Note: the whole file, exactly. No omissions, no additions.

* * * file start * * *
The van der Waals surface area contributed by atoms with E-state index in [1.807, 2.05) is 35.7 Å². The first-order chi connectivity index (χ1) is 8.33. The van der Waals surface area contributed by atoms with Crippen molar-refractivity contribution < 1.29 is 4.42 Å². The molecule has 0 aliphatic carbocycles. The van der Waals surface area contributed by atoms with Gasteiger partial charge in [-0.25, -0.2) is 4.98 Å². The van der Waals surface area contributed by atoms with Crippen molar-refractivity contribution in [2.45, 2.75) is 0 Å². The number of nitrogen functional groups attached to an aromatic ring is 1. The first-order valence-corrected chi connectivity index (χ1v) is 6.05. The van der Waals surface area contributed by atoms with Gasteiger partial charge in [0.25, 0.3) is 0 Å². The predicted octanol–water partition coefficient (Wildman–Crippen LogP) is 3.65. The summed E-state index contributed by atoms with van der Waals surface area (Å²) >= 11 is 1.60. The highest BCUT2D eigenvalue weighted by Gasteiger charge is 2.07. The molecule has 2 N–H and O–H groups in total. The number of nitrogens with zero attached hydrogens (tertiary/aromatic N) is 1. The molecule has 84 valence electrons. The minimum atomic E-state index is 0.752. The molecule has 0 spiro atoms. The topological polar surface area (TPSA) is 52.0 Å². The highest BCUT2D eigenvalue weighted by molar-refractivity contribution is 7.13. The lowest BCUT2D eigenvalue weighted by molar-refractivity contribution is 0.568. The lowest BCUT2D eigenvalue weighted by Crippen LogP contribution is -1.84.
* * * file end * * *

The van der Waals surface area contributed by atoms with E-state index in [1.807, 2.05) is 35.7 Å². The first-order chi connectivity index (χ1) is 8.33. The van der Waals surface area contributed by atoms with Crippen molar-refractivity contribution < 1.29 is 4.42 Å². The molecule has 0 aliphatic carbocycles. The van der Waals surface area contributed by atoms with Gasteiger partial charge in [-0.25, -0.2) is 4.98 Å². The van der Waals surface area contributed by atoms with Crippen molar-refractivity contribution in [2.45, 2.75) is 0 Å². The number of nitrogen functional groups attached to an aromatic ring is 1. The first-order valence-corrected chi connectivity index (χ1v) is 6.05. The van der Waals surface area contributed by atoms with Gasteiger partial charge in [0.25, 0.3) is 0 Å². The predicted octanol–water partition coefficient (Wildman–Crippen LogP) is 3.65. The summed E-state index contributed by atoms with van der Waals surface area (Å²) >= 11 is 1.60. The highest BCUT2D eigenvalue weighted by Gasteiger charge is 2.07. The molecule has 2 N–H and O–H groups in total. The number of nitrogens with zero attached hydrogens (tertiary/aromatic N) is 1. The molecule has 84 valence electrons. The minimum atomic E-state index is 0.752. The molecule has 0 spiro atoms. The topological polar surface area (TPSA) is 52.0 Å². The highest BCUT2D eigenvalue weighted by molar-refractivity contribution is 7.13. The lowest BCUT2D eigenvalue weighted by molar-refractivity contribution is 0.568. The lowest BCUT2D eigenvalue weighted by Crippen LogP contribution is -1.84.